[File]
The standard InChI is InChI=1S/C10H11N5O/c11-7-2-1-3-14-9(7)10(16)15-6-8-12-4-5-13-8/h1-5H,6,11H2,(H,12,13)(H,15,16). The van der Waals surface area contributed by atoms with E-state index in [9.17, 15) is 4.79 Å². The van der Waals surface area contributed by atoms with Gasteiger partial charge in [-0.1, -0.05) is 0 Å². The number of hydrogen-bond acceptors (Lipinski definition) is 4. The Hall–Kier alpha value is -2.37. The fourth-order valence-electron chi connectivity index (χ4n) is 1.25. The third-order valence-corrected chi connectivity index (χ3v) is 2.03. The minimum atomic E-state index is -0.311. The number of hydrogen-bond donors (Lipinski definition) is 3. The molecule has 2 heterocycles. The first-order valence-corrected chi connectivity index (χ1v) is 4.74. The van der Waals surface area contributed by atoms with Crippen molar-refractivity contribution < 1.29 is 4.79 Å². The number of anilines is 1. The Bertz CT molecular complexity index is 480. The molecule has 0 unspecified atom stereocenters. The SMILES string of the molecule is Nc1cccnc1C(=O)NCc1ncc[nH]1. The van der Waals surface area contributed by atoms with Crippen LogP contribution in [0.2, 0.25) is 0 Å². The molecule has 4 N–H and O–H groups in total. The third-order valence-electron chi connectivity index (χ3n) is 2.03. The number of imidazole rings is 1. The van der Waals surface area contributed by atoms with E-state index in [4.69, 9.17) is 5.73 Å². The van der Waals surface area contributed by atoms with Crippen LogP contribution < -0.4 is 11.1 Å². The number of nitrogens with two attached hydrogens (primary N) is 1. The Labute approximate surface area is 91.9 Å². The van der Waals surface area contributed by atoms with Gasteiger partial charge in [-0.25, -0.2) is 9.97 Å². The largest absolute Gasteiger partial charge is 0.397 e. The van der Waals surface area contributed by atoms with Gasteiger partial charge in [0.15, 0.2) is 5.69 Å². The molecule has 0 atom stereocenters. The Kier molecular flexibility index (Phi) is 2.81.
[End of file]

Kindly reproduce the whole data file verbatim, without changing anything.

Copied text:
The standard InChI is InChI=1S/C10H11N5O/c11-7-2-1-3-14-9(7)10(16)15-6-8-12-4-5-13-8/h1-5H,6,11H2,(H,12,13)(H,15,16). The van der Waals surface area contributed by atoms with E-state index in [9.17, 15) is 4.79 Å². The van der Waals surface area contributed by atoms with Gasteiger partial charge in [-0.1, -0.05) is 0 Å². The number of hydrogen-bond acceptors (Lipinski definition) is 4. The Hall–Kier alpha value is -2.37. The fourth-order valence-electron chi connectivity index (χ4n) is 1.25. The third-order valence-corrected chi connectivity index (χ3v) is 2.03. The minimum atomic E-state index is -0.311. The number of hydrogen-bond donors (Lipinski definition) is 3. The molecule has 2 heterocycles. The first-order valence-corrected chi connectivity index (χ1v) is 4.74. The van der Waals surface area contributed by atoms with Crippen molar-refractivity contribution < 1.29 is 4.79 Å². The number of anilines is 1. The Bertz CT molecular complexity index is 480. The molecule has 0 unspecified atom stereocenters. The SMILES string of the molecule is Nc1cccnc1C(=O)NCc1ncc[nH]1. The van der Waals surface area contributed by atoms with Crippen LogP contribution in [0.2, 0.25) is 0 Å². The molecule has 4 N–H and O–H groups in total. The third-order valence-electron chi connectivity index (χ3n) is 2.03. The number of imidazole rings is 1. The van der Waals surface area contributed by atoms with E-state index in [4.69, 9.17) is 5.73 Å². The van der Waals surface area contributed by atoms with Crippen LogP contribution < -0.4 is 11.1 Å². The number of nitrogens with two attached hydrogens (primary N) is 1. The Labute approximate surface area is 91.9 Å². The van der Waals surface area contributed by atoms with Gasteiger partial charge in [-0.25, -0.2) is 9.97 Å². The largest absolute Gasteiger partial charge is 0.397 e. The van der Waals surface area contributed by atoms with Gasteiger partial charge in [0.15, 0.2) is 5.69 Å². The molecule has 0 atom stereocenters. The Kier molecular flexibility index (Phi) is 2.81.